This year cotton production has declined due to supply of inferior-quality seed and pesticides
By Shujauddin Qureshi
This year’s long spell of monsoon rains and the use of traditional seeds and technology have resulted in a decline in cotton production in Pakistan. Estimates by the Cotton Crop Assessment Committee (CCAC) have cut the target by about 33 per cent, to 10.2 million bales of raw cotton against the earlier estimates of 15 million bales for the year.
The Karachi Cotton Association had also estimated cotton production for the year 2018-19 (in terms of bales of 375 lbs. each) at 14.37 million bales, including 10 million bales for Punjab and 4.2 million bales for Sindh, 0.150 million bales for Balochistan and 0.020 million bales for Khyber Pakhtunkhwa. But this target seems difficult to achieve this year, keeping in view the current arrival figures of cotton, experts say.
Pakistan Cotton Ginners` Association (PCGA) statistics indicate that a total of 4.44 million bales had arrived at the cotton market till October 15, which is 1.6 million bales or 26.54 per cent less than 5.044 million bales over the corresponding period during the last year.
This shortfall in production may result in a limited supply of raw cotton to the textile and processing mills, thus they may have to import costly cotton from abroad in order to meet the demands of export orders.
Besides exporting finished textiles and garments, Pakistan has also been exporting raw cotton, yarn and grey cloths. However many textile mills import long-staple raw cotton every year, as this variety is not produced in Pakistan.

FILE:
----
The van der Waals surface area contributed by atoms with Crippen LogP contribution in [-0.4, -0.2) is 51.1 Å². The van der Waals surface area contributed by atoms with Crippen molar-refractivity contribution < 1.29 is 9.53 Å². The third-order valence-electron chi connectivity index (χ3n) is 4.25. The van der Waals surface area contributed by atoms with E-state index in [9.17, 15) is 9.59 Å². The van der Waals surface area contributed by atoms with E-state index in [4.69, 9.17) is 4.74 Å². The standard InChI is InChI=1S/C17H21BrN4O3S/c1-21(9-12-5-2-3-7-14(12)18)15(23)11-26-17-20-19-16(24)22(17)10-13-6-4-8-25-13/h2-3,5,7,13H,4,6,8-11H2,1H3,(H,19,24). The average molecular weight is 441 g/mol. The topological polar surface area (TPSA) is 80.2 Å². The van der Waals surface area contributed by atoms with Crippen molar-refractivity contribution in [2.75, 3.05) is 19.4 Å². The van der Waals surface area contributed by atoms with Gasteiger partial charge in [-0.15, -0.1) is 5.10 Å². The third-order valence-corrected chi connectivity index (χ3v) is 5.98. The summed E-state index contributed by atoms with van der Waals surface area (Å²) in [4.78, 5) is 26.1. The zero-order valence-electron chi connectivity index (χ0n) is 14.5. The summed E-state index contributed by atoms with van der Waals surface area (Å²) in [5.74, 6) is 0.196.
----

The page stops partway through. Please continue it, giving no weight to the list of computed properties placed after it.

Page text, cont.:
Earlier, Pakistani textile manufacturers used to buy raw cotton from India at comparatively cheaper rates to meet the shortfall. The import of cotton from India, which is the largest cotton-producing country in the world, is now banned after the Modi government’s August 5 decision on the Indian-Held Kashmir, so Pakistani textile manufacturers have to rely on imports from other cotton-producing countries like China, Turkey and Uzbekistan. The US is the second largest cotton producer in the world and Brazil the fourth but imports from American countries would be quite costly for Pakistani manufacturers due to longer distances and heavy freight costs.
Pakistan is the fifth-largest cotton-producing country in the world. Its textile producers need at least 16 million cotton bales annually to meet the local and international textile products demand. Besides consuming locally-produced cotton, the textile mills also have to import cotton. This year import of at least 5 million cotton bales is expected, which may require 1.5 billion dollars.
Experts believe importing raw cotton to produce value-added textiles for exports is not bad for the economy. Bangladesh has done the same for many years. Its export of cotton textiles and garments has increased manifold despite the fact that the country does not produce cotton.
Imported longer-staple cotton is better in quality than locally-produced raw cotton. “Textile exporters usually prefer to add some quality of the imported cotton to their products,” says Arsalan Hanif, a researcher at Arif Habib Limited Securities.
According to Hanif, the government has shown little interest in increasing cotton production and state’s research institutes seldom do any research and development for improving the quality of locally-produced cotton seed.